A Veterinarian Talks About How the Assisi Loop Helps Her Patients

Assisi-Loop

This post is sponsored by Assisi Animal Health

We’ve featured several case histories over the past several months of how the Assisi Loop has helped cats with various conditions. Today, Erin Troy, DVM, CCRP, CVPP, the medical director at Muller Veterinary Hospital in Walnut Creek, CA, talks to us about how she uses the Loop with her patients.

How the Assisi Loop Works

The Assisi Loop, created by Assisi Animal Health, is a non-pharmaceutical, non-invasive device provides targeted pulsed electromagnetic field therapy (tPEMF™). tPEMF, which was first studied in the 1970s and is FDA-cleared for use in humans, uses low-level pulses of electromagnetic energy to stimulate the body’s own healing mechanisms to help relieve pain and swelling. This therapy can benefits cats with pain associated with arthritis, pancreatitis, wounds, or post-surgical swelling as well as many inflammatory conditions. The Loop is well tolerated by most cats. In fact, many cats really enjoy receiving Loop treatments. Because the Loop stimulates the body’s own healing process, rather than introducing a new substance (like a medication), even a sensitive cat body can handle it easily.

veterinarian-with-cat

What conditions have you prescribed the Loop for?

We have prescribed the Loop for cats with osteoarthritis, intervertebral disc disease, and gastro-intestinal pain.

What do you like about the Loop?

I like its safety, effectiveness, portability and ease of use.

What has been your most dramatic success story with a patient using the Loop?

An older kitty that was biting her family, growling and hiding. She had kidney disease and arthritis. Most medications were not safe at her age and with the condition of her kidneys, and the family could not have medicated her anyway. They treated her with the Loop on their schedule in the comfort of their home. It took 2 to 3 times a day of treatments for 2 to 3 weeks before she was moving better. She became a member of the family again. It was fabulous, because they thought that euthanasia was the only option for her!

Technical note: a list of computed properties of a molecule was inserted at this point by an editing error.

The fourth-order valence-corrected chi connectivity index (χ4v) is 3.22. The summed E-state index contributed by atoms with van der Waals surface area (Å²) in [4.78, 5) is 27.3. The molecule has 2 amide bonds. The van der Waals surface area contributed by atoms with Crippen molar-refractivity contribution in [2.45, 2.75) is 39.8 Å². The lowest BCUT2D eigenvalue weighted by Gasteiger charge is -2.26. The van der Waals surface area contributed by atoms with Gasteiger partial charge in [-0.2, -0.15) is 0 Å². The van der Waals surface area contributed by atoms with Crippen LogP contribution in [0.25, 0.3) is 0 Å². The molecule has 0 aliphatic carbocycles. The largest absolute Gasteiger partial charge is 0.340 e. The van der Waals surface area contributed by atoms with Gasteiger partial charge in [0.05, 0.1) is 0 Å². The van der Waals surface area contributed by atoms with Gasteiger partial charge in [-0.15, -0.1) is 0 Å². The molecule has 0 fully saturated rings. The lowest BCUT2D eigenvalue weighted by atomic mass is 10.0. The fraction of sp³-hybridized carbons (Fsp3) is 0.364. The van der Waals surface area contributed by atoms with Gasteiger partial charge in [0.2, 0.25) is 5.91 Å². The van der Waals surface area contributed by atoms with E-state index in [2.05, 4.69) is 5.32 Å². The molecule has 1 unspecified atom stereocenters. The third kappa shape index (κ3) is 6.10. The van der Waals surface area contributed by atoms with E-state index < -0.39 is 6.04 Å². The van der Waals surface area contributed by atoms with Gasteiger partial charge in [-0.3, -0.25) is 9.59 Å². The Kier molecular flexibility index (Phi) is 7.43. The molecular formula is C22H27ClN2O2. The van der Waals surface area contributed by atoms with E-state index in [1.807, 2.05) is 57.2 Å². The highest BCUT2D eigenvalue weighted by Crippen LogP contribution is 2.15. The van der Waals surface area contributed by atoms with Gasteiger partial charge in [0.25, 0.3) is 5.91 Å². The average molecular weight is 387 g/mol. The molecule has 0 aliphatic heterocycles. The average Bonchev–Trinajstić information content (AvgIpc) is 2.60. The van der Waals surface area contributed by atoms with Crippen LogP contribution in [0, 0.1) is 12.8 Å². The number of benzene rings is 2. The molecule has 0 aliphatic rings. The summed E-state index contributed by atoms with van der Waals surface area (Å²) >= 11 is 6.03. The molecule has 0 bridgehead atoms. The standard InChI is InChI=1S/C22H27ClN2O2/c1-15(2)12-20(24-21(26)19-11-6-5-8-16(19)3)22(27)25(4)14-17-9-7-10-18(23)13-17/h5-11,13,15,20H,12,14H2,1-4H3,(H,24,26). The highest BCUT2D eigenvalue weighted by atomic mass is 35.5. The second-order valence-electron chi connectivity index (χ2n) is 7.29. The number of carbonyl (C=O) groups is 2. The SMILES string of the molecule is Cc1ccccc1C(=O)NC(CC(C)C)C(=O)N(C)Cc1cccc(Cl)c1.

Do you recommend the Loop to your patients, or do your clients request it?

Mostly we are recommending it right now, but we we do have occasional calls from clients who want to come in and buy one. We ask all clients make an appointment with a doctor to evaluate the pet so we can be sure the Loop is appropriate for this pet’s particular condition. We coach clients on the proper use of it. It’s very important to know where to place the Loop for maximum effectiveness.

How open is the veterinary community to the Loop? Have you met any resistance among colleagues for prescribing it?

At first, they were not very open, although they were polite…

The openness is increasing as we are all learning more about additional therapies to traditional medications or surgery. I don’t like the world “alternative” because it implies a choice of one or the other. I believe that NPAIDs (non pharmaceutical anti-inflammatory devices) should be at the least an integrative option for all veterinarians to talk with their clients about including in their treatment plan. At some point in the future, they should be standard of care.

How the Loop is helping a veterinarian’s cat with achy knees

The photo at the top of this post show 11-year-old Buggy, who belongs to feline veterinarian Andrea Tasi, VMD of Just Cats Naturally. Buggy has torn both his ACL (anterior cranial cruciate) ligaments in the past, and as a result, has a tendency to get achy knees. “He limps and is much less active when his knees bother him,” says Dr. Tasi. During a flare up of his discomfort this winter, Dr. Tasi used the Assisi Loop daily, and Buggy responded positively. “I was rarely able to use the loop twice daily, as they advised,” says Dr. Tasi, “but even with once daily use, he was noticeably more mobile within a week.” Dr. Tasi continues to use the Loop several times a week as “maintenance” now. “On his worst flare up days, I did use some NSAID (non-steroidal anti-inflammatory drugs) pain relief as well,” adds Dr. Tasi, “but the combination of the Loop and the medication gave better relief than I saw from the medication alone.”

For more information about how the Loop could help your cat, visit http://www.assisianimalhealth.com or contact Assisi Animal Health at info@assisianimalhealth.com, 866-830-7342.

*FTC Disclosure: This is a sponsored post, which means that I was compensated to feature this content. Regardless of payment received, you will only see products or services featured on this site that I believe are of interest to our readers.

2 Comments on A Veterinarian Talks About How the Assisi Loop Helps Her Patients

  1. Janine
    August 8, 2017 at 8:00 am (3 months ago)

    It’s amazing the results being seen from the use of the Assisi Loop.

    Reply
  2. Heidi Shuler
    August 8, 2017 at 6:51 am (3 months ago)

    Might it help a semi-feral cat with asthma? I am desperate

    Reply

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